I almost didn’t see the final talk at the TOCA ME conferences. I jetted home during the second break, said goodnight to the bambina and hesitated to go back out. Fortunately the pal I went with was still there and texted me that the talk I missed was boring, there was still plenty of time to catch the final one and that she was saving me a seat. So I went.
Good thing! Annie Atkins' talk was my favorite of the entire day. A real treatise on process and craft. Atkins, a Dublin based designer who describes herself as a Graphic Designer for film, games and real life, opened the talk by acknowledging the fact that her imagination is not greater than everything that has already existed.
Some examples of her work:
This makes finding reference material a central part of her process. She lead us through an exercise asking us to imagine we were working on a film where the protagonist was walking through 1980s London and needed to buy a sandwich. What does the signage look like for the sandwiches?
She then showed us an image from an actual sandwich shop in London in the 1980s and the little handmade signs were nothing that you would dream up now. I couldn’t find it with Google search, so you’ll have to check out one of her talks if you want to see for yourself.
Although she’s worked on a number of films and TV series including Bridge of Spies and The Tudors, the talk focused on the work she did creating all the graphic props for Wes Andersons visually intense Grand Budapest Hotel.
Atkins and her team had to create an entire graphic universe for a fictional European country ‘Zubrowka’ that was taken over by fascists in the 30s.
She starts every film by going through the script and highlighting any scene which has some graphic element in it: menus, hotel key chains, paper coffee cups, subway signs, etc. Then she creates an estimate of the work - office scenes are especially time consuming with all of their paper and ephemera. 'It’s a scope matrix!’ I thought to myself while looking at the slide showing how she documented the effort.
Just when I was starting to think she had the most glamorous job in the world ,she told us about 'Repeats'. For each graphic prop Annie and her team create (usually by hand), they have to create dozens of identical copies or ‘repeats’. These are in case someone on the set knocks over a coffee cup and ruins it, like the telegram prop above.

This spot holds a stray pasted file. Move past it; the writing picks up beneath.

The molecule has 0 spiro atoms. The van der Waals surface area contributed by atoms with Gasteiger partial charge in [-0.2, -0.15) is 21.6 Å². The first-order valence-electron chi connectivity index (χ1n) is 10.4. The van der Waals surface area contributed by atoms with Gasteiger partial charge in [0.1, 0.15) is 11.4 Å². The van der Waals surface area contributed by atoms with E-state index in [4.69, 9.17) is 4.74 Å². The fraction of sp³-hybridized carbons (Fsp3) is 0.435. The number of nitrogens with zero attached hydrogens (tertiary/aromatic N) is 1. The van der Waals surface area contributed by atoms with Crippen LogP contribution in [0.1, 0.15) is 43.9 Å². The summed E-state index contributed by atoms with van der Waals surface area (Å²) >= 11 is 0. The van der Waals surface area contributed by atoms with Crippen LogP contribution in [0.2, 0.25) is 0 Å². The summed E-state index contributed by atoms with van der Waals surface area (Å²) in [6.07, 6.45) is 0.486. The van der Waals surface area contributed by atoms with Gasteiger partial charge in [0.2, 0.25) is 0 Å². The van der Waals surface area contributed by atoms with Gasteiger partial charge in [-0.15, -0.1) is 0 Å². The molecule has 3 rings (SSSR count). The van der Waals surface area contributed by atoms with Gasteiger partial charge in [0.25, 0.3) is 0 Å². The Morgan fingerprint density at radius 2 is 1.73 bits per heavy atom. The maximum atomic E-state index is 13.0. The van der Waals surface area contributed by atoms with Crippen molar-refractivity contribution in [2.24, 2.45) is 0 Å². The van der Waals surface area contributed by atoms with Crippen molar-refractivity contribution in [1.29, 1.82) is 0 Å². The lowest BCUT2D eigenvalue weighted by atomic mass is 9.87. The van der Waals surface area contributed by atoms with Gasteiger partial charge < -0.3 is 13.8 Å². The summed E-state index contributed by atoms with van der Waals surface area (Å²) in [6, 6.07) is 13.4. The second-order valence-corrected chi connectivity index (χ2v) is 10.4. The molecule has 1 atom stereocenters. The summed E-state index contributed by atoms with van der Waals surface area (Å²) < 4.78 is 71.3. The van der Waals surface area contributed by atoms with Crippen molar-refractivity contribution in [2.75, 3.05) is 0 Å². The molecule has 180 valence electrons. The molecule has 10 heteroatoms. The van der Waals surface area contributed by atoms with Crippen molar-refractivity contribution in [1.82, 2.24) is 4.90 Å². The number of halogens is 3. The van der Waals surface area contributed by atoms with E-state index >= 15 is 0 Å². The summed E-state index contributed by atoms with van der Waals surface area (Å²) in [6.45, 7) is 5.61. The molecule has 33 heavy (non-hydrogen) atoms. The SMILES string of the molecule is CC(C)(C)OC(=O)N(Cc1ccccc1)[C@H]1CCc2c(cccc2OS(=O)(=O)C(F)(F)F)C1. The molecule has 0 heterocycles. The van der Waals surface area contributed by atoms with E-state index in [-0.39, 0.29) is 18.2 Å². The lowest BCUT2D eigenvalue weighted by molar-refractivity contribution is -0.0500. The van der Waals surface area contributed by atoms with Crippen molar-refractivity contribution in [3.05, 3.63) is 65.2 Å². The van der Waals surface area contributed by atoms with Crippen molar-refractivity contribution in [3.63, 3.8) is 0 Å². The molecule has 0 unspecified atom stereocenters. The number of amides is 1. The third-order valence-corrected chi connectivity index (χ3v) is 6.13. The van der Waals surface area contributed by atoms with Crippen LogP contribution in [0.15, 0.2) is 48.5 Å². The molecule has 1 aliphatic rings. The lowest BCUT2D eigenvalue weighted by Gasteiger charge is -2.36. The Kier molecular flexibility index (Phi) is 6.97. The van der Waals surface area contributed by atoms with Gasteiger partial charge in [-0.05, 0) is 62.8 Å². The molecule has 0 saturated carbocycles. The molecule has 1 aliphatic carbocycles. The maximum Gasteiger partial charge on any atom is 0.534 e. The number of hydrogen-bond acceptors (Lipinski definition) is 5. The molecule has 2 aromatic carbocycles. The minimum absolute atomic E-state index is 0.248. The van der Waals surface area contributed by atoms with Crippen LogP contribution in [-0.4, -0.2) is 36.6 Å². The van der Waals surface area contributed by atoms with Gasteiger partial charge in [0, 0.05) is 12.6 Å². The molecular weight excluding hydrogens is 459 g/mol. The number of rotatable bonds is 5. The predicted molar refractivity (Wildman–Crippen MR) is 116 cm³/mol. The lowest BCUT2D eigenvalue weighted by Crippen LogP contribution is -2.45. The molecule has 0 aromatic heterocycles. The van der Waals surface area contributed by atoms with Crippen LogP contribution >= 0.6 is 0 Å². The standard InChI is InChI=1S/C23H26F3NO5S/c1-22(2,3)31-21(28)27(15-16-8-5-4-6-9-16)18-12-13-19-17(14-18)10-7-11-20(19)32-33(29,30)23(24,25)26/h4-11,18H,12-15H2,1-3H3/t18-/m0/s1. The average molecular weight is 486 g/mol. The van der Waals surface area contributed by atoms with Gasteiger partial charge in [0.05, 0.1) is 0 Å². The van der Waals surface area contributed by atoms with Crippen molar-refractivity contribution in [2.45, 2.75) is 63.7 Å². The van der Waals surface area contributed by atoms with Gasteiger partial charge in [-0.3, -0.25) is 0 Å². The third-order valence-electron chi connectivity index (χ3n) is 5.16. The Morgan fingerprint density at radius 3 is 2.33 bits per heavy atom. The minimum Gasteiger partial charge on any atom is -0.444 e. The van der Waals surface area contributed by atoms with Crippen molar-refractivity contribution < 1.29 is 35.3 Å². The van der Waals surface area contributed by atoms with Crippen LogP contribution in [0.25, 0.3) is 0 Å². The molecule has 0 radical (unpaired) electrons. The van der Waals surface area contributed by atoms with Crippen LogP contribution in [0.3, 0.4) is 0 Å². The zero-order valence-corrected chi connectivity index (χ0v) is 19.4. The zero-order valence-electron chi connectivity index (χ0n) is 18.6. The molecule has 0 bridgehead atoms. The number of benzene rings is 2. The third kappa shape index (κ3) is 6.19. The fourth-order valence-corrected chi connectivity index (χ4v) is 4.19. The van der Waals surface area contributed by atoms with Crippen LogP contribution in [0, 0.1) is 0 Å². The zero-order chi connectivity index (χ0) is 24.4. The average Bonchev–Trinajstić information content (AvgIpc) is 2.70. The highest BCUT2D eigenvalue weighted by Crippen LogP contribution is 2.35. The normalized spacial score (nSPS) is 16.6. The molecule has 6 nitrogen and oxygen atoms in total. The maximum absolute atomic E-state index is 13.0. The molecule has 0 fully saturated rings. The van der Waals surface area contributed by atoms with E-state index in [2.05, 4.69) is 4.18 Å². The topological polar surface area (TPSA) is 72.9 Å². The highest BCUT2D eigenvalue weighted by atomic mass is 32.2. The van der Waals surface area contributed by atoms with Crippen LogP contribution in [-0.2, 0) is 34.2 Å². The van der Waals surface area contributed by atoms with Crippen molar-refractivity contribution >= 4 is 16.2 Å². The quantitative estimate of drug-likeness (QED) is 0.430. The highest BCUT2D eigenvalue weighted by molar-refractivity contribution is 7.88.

These repeats have to be IDENTICAL. The work is painstaking and meticulous. And even if she thinks they’re pretty damn good, someone with way too much time on their hands will fine discrepancies and post them on IMDB Goofs:
She shared an anecdote that illustrated her point about basing her work on actual historical references. She had to create a calling card for one of the main villains in the film. She figured she could just crank it out. Wes Anderson, who sounds incredibly meticulous, asked for the reference for the calling card design.
She confessed she had none. ‘Are there any examples of calling cards from fascists in the 30s?’ he asked? Turns out there are:
The revised design for the calling card that made it into the film:
After the talk I watched Grand Budapest Hotel (I had never scene it - it’s great). My husband graciously let me have the remote and listened patiently every time I paused a scene and explained something like: 'See all those Mendl’s pink pastry boxes? She did the hand lettering herself and since there’s no spell check with hand lettering she misspelled Patisserie!!! They didn’t catch it until after shooting, so they had to go back and correct them all digitally!! So if you ever want buy one on eBay, if Patisserie is correctly spelled, it’s a fake!'
In short, she’s great, the talk was great. Find out more about her at her website. This is also a great article on her workshops, studio and process (and where I got the photo of Atkins herself).